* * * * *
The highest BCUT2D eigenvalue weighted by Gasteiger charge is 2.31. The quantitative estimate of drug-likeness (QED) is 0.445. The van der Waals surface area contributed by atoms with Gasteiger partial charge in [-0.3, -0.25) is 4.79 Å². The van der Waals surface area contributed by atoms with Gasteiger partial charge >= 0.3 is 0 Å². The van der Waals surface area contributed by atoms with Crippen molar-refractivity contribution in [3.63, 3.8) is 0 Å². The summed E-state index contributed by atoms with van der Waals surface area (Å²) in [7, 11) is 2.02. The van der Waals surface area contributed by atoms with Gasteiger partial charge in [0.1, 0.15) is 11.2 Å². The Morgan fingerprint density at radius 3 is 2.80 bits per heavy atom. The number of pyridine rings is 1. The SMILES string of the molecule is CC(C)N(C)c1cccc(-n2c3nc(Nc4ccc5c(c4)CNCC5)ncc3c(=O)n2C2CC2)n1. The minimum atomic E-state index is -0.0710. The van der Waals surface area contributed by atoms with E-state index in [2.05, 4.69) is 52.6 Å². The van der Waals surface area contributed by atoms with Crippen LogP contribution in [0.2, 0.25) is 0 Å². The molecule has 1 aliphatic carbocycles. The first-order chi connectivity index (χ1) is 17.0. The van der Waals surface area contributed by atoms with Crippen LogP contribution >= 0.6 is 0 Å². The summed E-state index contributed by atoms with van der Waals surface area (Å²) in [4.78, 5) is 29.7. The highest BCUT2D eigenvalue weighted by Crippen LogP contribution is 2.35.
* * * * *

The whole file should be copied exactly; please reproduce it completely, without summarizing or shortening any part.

The highest BCUT2D eigenvalue weighted by Gasteiger charge is 2.31. The quantitative estimate of drug-likeness (QED) is 0.445. The van der Waals surface area contributed by atoms with Gasteiger partial charge in [-0.3, -0.25) is 4.79 Å². The van der Waals surface area contributed by atoms with Gasteiger partial charge >= 0.3 is 0 Å². The van der Waals surface area contributed by atoms with Crippen molar-refractivity contribution in [3.63, 3.8) is 0 Å². The summed E-state index contributed by atoms with van der Waals surface area (Å²) in [7, 11) is 2.02. The van der Waals surface area contributed by atoms with Gasteiger partial charge in [0.1, 0.15) is 11.2 Å². The Morgan fingerprint density at radius 3 is 2.80 bits per heavy atom. The number of pyridine rings is 1. The SMILES string of the molecule is CC(C)N(C)c1cccc(-n2c3nc(Nc4ccc5c(c4)CNCC5)ncc3c(=O)n2C2CC2)n1. The minimum atomic E-state index is -0.0710. The van der Waals surface area contributed by atoms with E-state index in [2.05, 4.69) is 52.6 Å². The van der Waals surface area contributed by atoms with Crippen LogP contribution in [0.2, 0.25) is 0 Å². The molecule has 1 aliphatic carbocycles. The first-order chi connectivity index (χ1) is 17.0. The van der Waals surface area contributed by atoms with Crippen LogP contribution >= 0.6 is 0 Å². The summed E-state index contributed by atoms with van der Waals surface area (Å²) in [4.78, 5) is 29.7. The highest BCUT2D eigenvalue weighted by Crippen LogP contribution is 2.35.